In Mary Shelley’s Frankenstein, she tells a disturbing tale of horror through an ingenious method of epistolary narrative structure. This novel is written in first person through personal letters and diaries that contain each other and are on display throughout the book, until they close in a perfect circle.
We found the backgrounds of this work in the Gothic novels (1765-1815), which were intended solely to awaken in the reader a sense of horror through the exaltation of the superstitions and legends of ghosts that filled the imagination of the population of that time, most naive and uneducated. While recognizing their literary or stylistic attributes, these novels were made only for entertainment, and they didn’t seek greater intellectual depth.
Mary Shelley was far beyond of that (Frankenstein was first published in 1818), and her main merit is that while instilling a sense of horror in the reader, she manages the plot to incorporate rational and meta-scientific elements —as opposed to those of the prevailing romanticism— that provide a high "probability" of truth to the characters and situations of this work, leaving us at the end with the concern about the uncertain fate of the monster that may still lurks us.
Through the plot become obvious the interest and knowledges of Shelley in terms of scientific advances, especially experiments with electricity (Franklin, Galvani) and the Theory of Evolution (Darwin). It also takes the many exploration trips, and the adventurers and scientists’s stories as a source of inspiration for her novel, incorporating them into the frame with accuracy and detail, taking advantage that she traveled some of the places she describes.
We also found some traces of an Orientalist exoticism, exalted by the restoration of the Ottoman Empire just at the time when this novel was written, yet this Empire had left a deep cultural imprint in many of the European countries.
The writing style is impeccable and extremely courteous. All the characters, even at the most committed or aggressive of situations, dialogue with absolute finesse and education, sometimes bordering on the improbable. More to be unsuccessful, this resource gives charm to the narrative. And of course, it would not be "impossible" if we stick to the story of the dry and polite English joy at the meeting in the African jungle, having found the lost-for-many-years Dr. Livingstone.
The perkiness of this first novel by Mary Shelley is observed in some precipitations. For example, the speed with which Victor Frankenstein goes from being a mere student to a first-rate scientist, capable of an incredible discovery which itself deserves a more professional management of the subject and a more complex philosophical discourse than he raises as a researcher.
All the intellectual preparation of Victor vanishes without further, once he has achieved his goal of creating life in the laboratory: the monster wakes up and then the scientific abandons him with horror and then he will come back until the next day just to check with relief that the beast has gone. An unlikely, immature behavior in a man of science, but again: it could be “possible".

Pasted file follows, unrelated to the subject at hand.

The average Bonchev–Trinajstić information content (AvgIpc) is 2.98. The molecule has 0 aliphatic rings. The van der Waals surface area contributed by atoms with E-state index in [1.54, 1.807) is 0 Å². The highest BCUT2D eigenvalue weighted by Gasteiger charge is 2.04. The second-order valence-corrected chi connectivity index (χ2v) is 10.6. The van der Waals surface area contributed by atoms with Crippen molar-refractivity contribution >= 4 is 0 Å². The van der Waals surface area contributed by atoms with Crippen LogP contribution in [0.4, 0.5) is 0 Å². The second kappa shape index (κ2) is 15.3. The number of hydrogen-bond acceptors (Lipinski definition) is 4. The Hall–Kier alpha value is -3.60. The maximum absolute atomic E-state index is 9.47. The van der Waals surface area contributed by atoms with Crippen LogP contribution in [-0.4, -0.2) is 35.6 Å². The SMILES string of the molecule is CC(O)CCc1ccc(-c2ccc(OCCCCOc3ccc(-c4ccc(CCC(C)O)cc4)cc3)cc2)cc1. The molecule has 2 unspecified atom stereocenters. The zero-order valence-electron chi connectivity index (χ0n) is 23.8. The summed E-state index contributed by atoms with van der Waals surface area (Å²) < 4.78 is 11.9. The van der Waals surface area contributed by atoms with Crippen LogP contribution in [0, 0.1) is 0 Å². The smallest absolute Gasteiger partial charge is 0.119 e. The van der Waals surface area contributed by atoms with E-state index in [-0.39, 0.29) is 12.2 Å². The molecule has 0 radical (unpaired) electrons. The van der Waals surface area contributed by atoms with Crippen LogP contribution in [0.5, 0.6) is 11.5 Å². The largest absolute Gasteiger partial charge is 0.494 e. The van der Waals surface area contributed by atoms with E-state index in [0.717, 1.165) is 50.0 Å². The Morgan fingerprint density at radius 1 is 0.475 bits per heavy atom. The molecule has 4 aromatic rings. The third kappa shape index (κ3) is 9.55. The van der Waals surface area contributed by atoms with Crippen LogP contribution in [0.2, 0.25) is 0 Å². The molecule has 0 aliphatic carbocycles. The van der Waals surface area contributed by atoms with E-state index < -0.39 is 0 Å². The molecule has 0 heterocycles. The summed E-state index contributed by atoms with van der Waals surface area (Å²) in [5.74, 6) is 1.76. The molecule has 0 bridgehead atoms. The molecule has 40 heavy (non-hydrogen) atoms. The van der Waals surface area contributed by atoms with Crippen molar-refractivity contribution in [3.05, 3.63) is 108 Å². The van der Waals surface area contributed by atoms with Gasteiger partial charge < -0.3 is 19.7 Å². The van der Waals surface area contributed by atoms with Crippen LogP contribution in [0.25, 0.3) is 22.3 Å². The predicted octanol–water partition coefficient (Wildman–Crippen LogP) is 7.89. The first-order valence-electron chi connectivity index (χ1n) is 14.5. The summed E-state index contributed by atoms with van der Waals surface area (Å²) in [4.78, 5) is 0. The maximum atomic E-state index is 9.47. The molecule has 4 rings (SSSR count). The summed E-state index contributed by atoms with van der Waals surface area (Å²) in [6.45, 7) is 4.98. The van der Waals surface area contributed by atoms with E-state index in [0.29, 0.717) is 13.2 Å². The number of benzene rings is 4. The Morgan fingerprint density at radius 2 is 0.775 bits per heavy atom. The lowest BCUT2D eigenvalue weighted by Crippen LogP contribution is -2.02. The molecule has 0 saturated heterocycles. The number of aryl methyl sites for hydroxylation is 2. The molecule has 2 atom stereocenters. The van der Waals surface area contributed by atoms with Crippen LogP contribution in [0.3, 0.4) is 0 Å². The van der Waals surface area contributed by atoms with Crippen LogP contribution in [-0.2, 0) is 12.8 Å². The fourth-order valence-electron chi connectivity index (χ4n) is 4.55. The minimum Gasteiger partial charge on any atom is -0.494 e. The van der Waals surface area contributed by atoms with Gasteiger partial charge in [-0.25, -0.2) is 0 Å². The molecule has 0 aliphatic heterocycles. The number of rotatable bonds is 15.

Frankenstein is also an essay on human condition, based on the reflections and dialogues of the characters of the novel, through which they arise —sometimes answering, others exposing— numerous questions concerning the nature of men. Questions that —even today— have several wrong answers as truth, which has affected us as a species.
In a time when slavery was justified without blushing by the "absence of a Christian soul" in the indigenous who lived in the colonies of dominant empires, Shelley gives her beast an absolute and contradictory human spirit. However, the monster has a condition of origin marking him as "different" and therefore that will exclude him of the human race and the consideration of people that he would deserve. He is a monster without rights.
The philosophical discussion is given throughout the novel in the three or four meetings between the beast and his creator when they talk to each other, and in the remembrance the creature makes of his secret life among men, watching a human family and trying awkwardly to approach them unsuccessfully.
Finally, the intolerance to differences is the key to this work. It exposes what it is in the nature of us, human beings: our ambiguity, our ability to act interchangeably with acceptance or rejection, with kindness or wickedness. In this novel the lack of acceptance addresses and even subtly touch the nationalisms, as well as our religious and racial conflicts: it confronts us with our visceral attitude of rejection to those who are different from us.
A subtle irony —this novel was written by a woman—, arises when Victor Frankenstein discovers that making the female counterpart of his first creation is a process much more complex than expected; therefore, to continue his work he should use the most recent discoveries in biology in a foreign country to carry it out. In the end, however, he decides to interrupt it, as he anticipates with horror the reproductive potential of these beings, but not before leaving us abruptly and forever with the enigma of the origin of the parts of a female body —how the hell he got them— in the farther and deserted islands of Scotland.
Roberto Mendoza Ayala
New York City, October 26th, 2014